Date of Graduation


Document Type


Degree Type



School of Medicine


Physiology, Pharmacology & Neuroscience

Committee Chair

Yon Rojanasakul.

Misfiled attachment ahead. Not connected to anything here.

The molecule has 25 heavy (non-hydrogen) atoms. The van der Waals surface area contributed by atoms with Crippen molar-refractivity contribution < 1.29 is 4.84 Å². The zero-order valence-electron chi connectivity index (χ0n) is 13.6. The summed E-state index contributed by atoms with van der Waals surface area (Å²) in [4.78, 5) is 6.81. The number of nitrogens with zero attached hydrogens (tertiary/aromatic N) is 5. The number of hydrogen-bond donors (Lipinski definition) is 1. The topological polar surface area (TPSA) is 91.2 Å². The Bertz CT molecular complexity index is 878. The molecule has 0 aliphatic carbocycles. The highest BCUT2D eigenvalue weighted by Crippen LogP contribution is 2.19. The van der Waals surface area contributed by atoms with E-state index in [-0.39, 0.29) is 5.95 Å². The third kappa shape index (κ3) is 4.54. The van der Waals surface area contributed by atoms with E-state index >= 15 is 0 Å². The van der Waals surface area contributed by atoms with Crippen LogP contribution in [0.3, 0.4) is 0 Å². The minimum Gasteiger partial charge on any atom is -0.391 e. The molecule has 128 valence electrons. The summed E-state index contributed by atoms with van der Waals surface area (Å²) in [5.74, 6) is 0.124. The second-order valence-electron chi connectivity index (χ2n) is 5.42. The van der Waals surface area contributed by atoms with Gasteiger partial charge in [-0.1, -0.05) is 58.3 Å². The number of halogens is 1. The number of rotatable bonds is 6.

Hexavalent chromium [Cr(VI)] compounds are redox cycling environmental carcinogens that induce apoptosis as the primary mode of cell death. Apoptosis is abnormally regulated in various disorders including cancer. Therefore, to understand the etiologies of these diseases, it is important to delineate the biochemical and molecular pathways involved in the regulation of apoptosis. The main objective of this study was to characterize the molecular mechanisms involved in Cr(VI)-induced apoptosis and malignant transformation. We found that both death receptor and mitochondrial pathways of apoptosis are involved in Cr(VI)-induced apoptosis, with the latter being more dominant. Consequently, overexpression of the mitochondrial anti-apoptotic protein Bcl-2 blocked Cr(VI)-induced apoptosis in human lung epithelial cells. We further observed that reactive oxygen species (ROS) play a critical role in Cr(VI)-induced apoptosis by acting through the mitochondrial death pathway. Superoxide anion (˙O2 -) was found to be the major ROS involved in Cr(VI)-induced apoptosis that exerted its effect by degrading Bcl-2 protein through the ubiquitin-proteasomal pathway. Furthermore, nitric oxide (NO) scavenged ˙O2 - to form peroxynitrite (ONOO-) and negatively regulated Cr(VI)-induced apoptosis. The mechanism by which NO exerted its anti-apoptotic effect involved upregulation of Bcl-2 via S-nitrosylation that prevented its ubiquitination and subsequent proteasomal degradation. Additionally, we established an in vitro model for studying Cr(VI)-induced malignant transformation by subjecting non-tumorigenic human lung epithelial Beas-2B cell line to long-term Cr(VI) exposure. Cr(VI) transformed cells exhibited clear signs of malignancy such as loss of contact inhibition and increased colony formation as compared to the passage-matched original cell-line. Cr(VI) transformed cells showed decreased apoptosis and ROS production and increased NO as well as Bcl-2 expression. These observations confirmed that NO mediated stabilization of Bcl-2 is an important event in Cr(VI) induced carcinogenesis. Taken together, our study reveals a novel regulatory mechanism that could be important in apoptosis resistance in response to Cr(VI) exposure. Additionally, this study demonstrated Cr(VI)-induced malignant transformation of a human lung epithelial cell line, establishing an important in vitro model for studying the molecular mechanisms involved in Cr(VI)-induced carcinogenesis. This study provides new mechanistic insights about environmental carcinogen induced human lung cancer. Since Cr(VI) is a paradigm of carcinogenic transition metals, the inferences from this study may be broadly applied to general metal carcinogenesis.